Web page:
LITTLE ROCK, Ark. (July 27, 2016) – The Arkansas Secretary of State has approved a ballot measure to legalize medical marijuana in the state. This provides the opportunity to take another step toward blocking federal prohibition in effect.
Earlier this month, the secretary of state’s office announced it had verified at least 77,516 of the more than 117,000 signatures submitted for the proposed initiated act by Arkansans for Compassionate Care. Voter initiated acts require at least 67,887 signatures to get on the ballot.
With the initiative signatures approved, voters will decide in November whether or not to legalize cannabis for medical use. According to The Weed Blog, the proposed law includes provisions for some patients to grow their own marijuana.
The measure would allow for medical cannabis to be produced, tested, and distributed to patients diagnosed by a physician. Qualifications for accessing a medical marijuana card is specified as a patient having one of over 50 qualifying conditions that can be bought at one of the 38 licensed nonprofit care centers. In order for patients to grow their own marijuana, they must receive a ‘hardship certificate’ that states they do not live a reasonable distance from one of the care centers.
A similar measure fell short in 2012, garnering 48 percent of the vote.
A recent poll indicates strong support for legalizing medical marijuana in Arkansas with 58 percent favoring and only 34 percent in opposition. But the measure will face strong opposition. Republican Gov. Asa Hutchinson formerly headed up the DEA. Unsurprisingly, he opposes the legalizing medicinal cannabis.
“I believe that while we want to provide medicine to anyone who needs it, this opens a lot of doors that causes more problems than it solves,”Hutchinson told reporters.
A conservative group called the Family Council Action Committee also opposes legalizing medical marijuana. A spokesperson for the organization said they plan to review the petitions for a possible legal challenge and may also challenge the initiative’s language in court.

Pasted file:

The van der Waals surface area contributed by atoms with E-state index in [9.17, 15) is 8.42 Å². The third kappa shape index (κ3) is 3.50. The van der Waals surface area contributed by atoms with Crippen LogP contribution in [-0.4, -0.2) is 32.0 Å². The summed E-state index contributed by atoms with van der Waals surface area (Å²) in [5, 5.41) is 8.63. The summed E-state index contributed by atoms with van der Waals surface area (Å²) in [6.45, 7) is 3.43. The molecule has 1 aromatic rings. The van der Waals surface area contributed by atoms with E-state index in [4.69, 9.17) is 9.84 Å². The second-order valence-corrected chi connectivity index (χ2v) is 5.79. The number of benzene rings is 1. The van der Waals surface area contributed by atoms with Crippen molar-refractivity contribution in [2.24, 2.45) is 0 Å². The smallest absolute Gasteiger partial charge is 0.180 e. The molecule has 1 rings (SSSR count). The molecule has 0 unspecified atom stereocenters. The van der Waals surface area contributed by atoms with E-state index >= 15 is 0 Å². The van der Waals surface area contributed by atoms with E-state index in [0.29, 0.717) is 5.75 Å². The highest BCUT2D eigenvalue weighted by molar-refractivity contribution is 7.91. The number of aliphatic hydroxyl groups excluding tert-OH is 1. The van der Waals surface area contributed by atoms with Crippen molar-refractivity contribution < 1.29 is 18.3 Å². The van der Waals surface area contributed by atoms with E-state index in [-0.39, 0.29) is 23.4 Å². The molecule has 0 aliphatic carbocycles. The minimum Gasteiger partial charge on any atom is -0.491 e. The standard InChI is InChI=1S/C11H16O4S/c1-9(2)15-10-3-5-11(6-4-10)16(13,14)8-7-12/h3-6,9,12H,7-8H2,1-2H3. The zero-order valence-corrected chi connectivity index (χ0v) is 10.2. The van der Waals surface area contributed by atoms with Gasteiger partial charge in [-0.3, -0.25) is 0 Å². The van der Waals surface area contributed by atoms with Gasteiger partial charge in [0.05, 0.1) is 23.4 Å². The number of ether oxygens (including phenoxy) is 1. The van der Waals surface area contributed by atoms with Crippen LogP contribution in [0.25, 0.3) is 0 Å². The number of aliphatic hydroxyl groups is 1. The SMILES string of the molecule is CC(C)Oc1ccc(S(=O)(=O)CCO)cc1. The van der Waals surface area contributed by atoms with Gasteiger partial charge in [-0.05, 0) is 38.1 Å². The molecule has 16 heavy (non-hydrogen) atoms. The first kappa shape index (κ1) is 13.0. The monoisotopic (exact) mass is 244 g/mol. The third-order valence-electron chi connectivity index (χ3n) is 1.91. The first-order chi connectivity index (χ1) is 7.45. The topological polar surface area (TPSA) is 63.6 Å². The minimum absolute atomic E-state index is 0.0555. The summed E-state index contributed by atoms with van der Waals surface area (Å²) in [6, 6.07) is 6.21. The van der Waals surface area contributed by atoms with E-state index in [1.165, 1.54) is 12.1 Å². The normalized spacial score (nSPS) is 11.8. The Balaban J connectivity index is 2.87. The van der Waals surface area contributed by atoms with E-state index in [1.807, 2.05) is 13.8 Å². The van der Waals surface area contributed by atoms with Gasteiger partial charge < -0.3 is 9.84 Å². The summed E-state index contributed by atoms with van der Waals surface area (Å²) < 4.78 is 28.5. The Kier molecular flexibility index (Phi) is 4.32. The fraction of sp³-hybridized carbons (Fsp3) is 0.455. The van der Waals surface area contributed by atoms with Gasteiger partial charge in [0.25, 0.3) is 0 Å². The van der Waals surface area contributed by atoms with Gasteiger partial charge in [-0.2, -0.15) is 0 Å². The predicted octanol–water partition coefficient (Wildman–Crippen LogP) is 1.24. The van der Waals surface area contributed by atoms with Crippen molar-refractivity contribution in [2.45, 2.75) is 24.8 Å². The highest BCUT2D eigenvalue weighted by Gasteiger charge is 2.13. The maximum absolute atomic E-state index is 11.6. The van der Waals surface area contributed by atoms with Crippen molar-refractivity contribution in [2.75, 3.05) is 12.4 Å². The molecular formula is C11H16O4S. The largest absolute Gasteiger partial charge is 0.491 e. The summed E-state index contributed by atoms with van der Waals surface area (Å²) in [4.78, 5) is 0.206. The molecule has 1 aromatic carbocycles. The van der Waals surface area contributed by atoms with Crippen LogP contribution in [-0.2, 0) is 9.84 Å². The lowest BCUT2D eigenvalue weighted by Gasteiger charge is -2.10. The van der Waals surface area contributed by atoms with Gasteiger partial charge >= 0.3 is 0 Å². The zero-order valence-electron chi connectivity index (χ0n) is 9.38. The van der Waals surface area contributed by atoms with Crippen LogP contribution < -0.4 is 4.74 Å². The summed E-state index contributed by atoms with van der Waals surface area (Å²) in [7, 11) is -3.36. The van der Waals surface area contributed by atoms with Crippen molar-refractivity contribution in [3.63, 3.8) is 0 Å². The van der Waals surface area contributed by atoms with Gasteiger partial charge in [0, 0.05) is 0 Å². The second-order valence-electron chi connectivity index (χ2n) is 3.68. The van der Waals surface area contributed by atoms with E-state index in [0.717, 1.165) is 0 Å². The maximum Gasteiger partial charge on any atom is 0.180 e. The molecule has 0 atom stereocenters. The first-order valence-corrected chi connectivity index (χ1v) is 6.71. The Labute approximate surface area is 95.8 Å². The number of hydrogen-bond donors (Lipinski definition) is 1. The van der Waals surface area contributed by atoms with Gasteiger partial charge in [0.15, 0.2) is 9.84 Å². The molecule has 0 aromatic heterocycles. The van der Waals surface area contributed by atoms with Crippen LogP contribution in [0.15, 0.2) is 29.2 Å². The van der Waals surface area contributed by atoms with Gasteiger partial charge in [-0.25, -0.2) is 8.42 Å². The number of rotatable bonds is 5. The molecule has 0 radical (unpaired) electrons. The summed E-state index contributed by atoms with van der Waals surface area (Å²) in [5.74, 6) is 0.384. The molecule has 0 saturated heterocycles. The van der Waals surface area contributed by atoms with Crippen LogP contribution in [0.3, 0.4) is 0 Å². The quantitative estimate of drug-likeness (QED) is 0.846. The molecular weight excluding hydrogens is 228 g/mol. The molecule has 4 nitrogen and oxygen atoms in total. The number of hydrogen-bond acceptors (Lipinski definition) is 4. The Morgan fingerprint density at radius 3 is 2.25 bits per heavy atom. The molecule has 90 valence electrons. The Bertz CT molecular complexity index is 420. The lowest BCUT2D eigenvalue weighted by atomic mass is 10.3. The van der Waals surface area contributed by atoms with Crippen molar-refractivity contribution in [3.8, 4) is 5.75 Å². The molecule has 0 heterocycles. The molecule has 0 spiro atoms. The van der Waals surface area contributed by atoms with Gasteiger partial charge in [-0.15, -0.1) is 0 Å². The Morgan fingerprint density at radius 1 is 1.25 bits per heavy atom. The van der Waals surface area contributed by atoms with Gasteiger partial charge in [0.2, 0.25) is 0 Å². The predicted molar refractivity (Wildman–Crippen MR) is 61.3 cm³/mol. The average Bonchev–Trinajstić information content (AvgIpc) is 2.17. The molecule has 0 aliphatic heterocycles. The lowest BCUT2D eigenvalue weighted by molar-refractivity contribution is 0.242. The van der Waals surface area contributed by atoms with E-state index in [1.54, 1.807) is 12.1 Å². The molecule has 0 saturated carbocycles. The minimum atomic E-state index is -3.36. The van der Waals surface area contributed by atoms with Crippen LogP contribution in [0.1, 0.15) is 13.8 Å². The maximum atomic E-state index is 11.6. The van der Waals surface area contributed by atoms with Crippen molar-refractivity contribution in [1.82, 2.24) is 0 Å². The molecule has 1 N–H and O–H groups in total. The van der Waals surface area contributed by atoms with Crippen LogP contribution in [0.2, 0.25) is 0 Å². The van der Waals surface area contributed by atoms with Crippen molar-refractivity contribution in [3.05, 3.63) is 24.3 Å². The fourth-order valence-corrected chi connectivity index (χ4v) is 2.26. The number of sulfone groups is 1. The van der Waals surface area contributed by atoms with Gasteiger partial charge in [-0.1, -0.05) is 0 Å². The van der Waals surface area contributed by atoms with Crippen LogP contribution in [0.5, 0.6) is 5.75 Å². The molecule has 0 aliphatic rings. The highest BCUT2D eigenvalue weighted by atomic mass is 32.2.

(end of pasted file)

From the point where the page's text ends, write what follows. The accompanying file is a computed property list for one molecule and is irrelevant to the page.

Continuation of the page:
A state constitutional amendment legalizing medical marijuana could also appear on the ballot. The secretary of state continues to review signatures for that ballot measure.
EFFECT ON FEDERAL PROHIBITION
Legalization of medical marijuana in Arkansas would remove one layer of laws prohibiting the possession and use of marijuana, but federal prohibition would remain in place.
Of course, the federal government lacks any lawful authority to ban or regulate marijuana within the borders of a state, despite the opinion of the politically connected lawyers on the Supreme Court. If you doubt this, ask yourself why it took a constitutional amendment to institute federal alcohol prohibition.
While Arkansas law would not alter federal law, it would take a step toward stopping in effect the federal ban. FBI statistics show that law enforcement makes approximately 99 of 100 marijuana arrests under state, not federal law. By easing state prohibition, Arkansas could essentially sweeps away part of the basis for 99 percent of marijuana arrests.
Furthermore, figures indicate it would take 40 percent of the DEA’s yearly-budget just to investigate and raid all of the dispensaries in Los Angeles – a single city in a single state. That doesn’t include the cost of prosecution. The lesson? The feds lack the resources to enforce marijuana prohibition without state assistance.
Arkansas could join a growing number of states simply ignoring federal prohibition. Colorado, Washington state and Alaska have all legalized both recreational and medical marijuana, and more than two-dozen states now allow cannabis for medical use. With half the country legalizing marijuana, the feds find themselves in a position where they simply can’t enforce prohibition any more. The feds need state cooperation to fight the “drug war,” and that has rapidly evaporated in the last few years with state legalization, practically thwarting the ban.
“The lesson here is pretty straight forward. When enough people say, ‘No!’ to the federal government, and enough states pass laws backing those people up, there’s not much the feds can do to shove their so-called laws, regulations or mandates down our throats,” policy analyst Michael Boldin said.